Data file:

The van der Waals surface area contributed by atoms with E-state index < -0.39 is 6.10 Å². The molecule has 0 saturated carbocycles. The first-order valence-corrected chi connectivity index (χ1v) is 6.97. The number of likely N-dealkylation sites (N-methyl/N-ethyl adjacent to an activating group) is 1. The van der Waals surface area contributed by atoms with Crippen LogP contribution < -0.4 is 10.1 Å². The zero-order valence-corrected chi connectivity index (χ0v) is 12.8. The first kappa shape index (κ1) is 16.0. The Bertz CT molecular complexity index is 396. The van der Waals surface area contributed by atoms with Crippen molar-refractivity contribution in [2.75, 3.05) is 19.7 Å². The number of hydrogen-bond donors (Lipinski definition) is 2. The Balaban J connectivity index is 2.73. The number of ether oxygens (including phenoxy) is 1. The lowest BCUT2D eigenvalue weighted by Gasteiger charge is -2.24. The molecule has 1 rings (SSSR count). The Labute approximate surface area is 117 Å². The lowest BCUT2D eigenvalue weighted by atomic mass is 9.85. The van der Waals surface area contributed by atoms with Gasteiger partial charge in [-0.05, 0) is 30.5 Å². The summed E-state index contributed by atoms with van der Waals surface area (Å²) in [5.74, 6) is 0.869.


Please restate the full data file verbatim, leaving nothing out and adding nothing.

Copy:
The van der Waals surface area contributed by atoms with E-state index < -0.39 is 6.10 Å². The molecule has 0 saturated carbocycles. The first-order valence-corrected chi connectivity index (χ1v) is 6.97. The number of likely N-dealkylation sites (N-methyl/N-ethyl adjacent to an activating group) is 1. The van der Waals surface area contributed by atoms with Crippen LogP contribution < -0.4 is 10.1 Å². The zero-order valence-corrected chi connectivity index (χ0v) is 12.8. The first kappa shape index (κ1) is 16.0. The Bertz CT molecular complexity index is 396. The van der Waals surface area contributed by atoms with Crippen molar-refractivity contribution in [2.75, 3.05) is 19.7 Å². The number of hydrogen-bond donors (Lipinski definition) is 2. The Balaban J connectivity index is 2.73. The number of ether oxygens (including phenoxy) is 1. The lowest BCUT2D eigenvalue weighted by Gasteiger charge is -2.24. The molecule has 1 rings (SSSR count). The Labute approximate surface area is 117 Å². The lowest BCUT2D eigenvalue weighted by atomic mass is 9.85. The van der Waals surface area contributed by atoms with Gasteiger partial charge in [-0.05, 0) is 30.5 Å². The summed E-state index contributed by atoms with van der Waals surface area (Å²) in [5.74, 6) is 0.869.